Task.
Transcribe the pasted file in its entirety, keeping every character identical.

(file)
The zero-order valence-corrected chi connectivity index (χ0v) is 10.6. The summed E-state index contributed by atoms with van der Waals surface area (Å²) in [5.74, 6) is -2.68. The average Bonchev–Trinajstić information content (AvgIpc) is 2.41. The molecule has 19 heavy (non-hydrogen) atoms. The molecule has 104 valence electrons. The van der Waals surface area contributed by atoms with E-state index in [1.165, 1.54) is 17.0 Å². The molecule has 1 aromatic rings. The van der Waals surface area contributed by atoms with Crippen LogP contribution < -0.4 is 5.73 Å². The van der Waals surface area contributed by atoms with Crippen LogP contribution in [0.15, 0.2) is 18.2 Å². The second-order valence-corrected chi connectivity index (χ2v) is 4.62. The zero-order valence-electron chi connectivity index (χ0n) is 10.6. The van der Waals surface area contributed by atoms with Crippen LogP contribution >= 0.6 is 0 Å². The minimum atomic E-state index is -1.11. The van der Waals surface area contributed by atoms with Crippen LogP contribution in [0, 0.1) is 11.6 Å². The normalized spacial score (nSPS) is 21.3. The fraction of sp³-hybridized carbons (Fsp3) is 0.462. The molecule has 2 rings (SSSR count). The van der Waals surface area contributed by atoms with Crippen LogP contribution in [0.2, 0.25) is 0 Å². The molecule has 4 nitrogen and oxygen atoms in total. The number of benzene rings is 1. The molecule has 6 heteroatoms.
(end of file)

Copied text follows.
The zero-order valence-corrected chi connectivity index (χ0v) is 10.6. The summed E-state index contributed by atoms with van der Waals surface area (Å²) in [5.74, 6) is -2.68. The average Bonchev–Trinajstić information content (AvgIpc) is 2.41. The molecule has 19 heavy (non-hydrogen) atoms. The molecule has 104 valence electrons. The van der Waals surface area contributed by atoms with E-state index in [1.165, 1.54) is 17.0 Å². The molecule has 1 aromatic rings. The van der Waals surface area contributed by atoms with Crippen LogP contribution < -0.4 is 5.73 Å². The van der Waals surface area contributed by atoms with Crippen LogP contribution in [0.15, 0.2) is 18.2 Å². The second-order valence-corrected chi connectivity index (χ2v) is 4.62. The zero-order valence-electron chi connectivity index (χ0n) is 10.6. The van der Waals surface area contributed by atoms with Crippen LogP contribution >= 0.6 is 0 Å². The minimum atomic E-state index is -1.11. The van der Waals surface area contributed by atoms with Crippen LogP contribution in [0, 0.1) is 11.6 Å². The normalized spacial score (nSPS) is 21.3. The fraction of sp³-hybridized carbons (Fsp3) is 0.462. The molecule has 2 rings (SSSR count). The van der Waals surface area contributed by atoms with Crippen LogP contribution in [0.2, 0.25) is 0 Å². The molecule has 4 nitrogen and oxygen atoms in total. The number of benzene rings is 1. The molecule has 6 heteroatoms.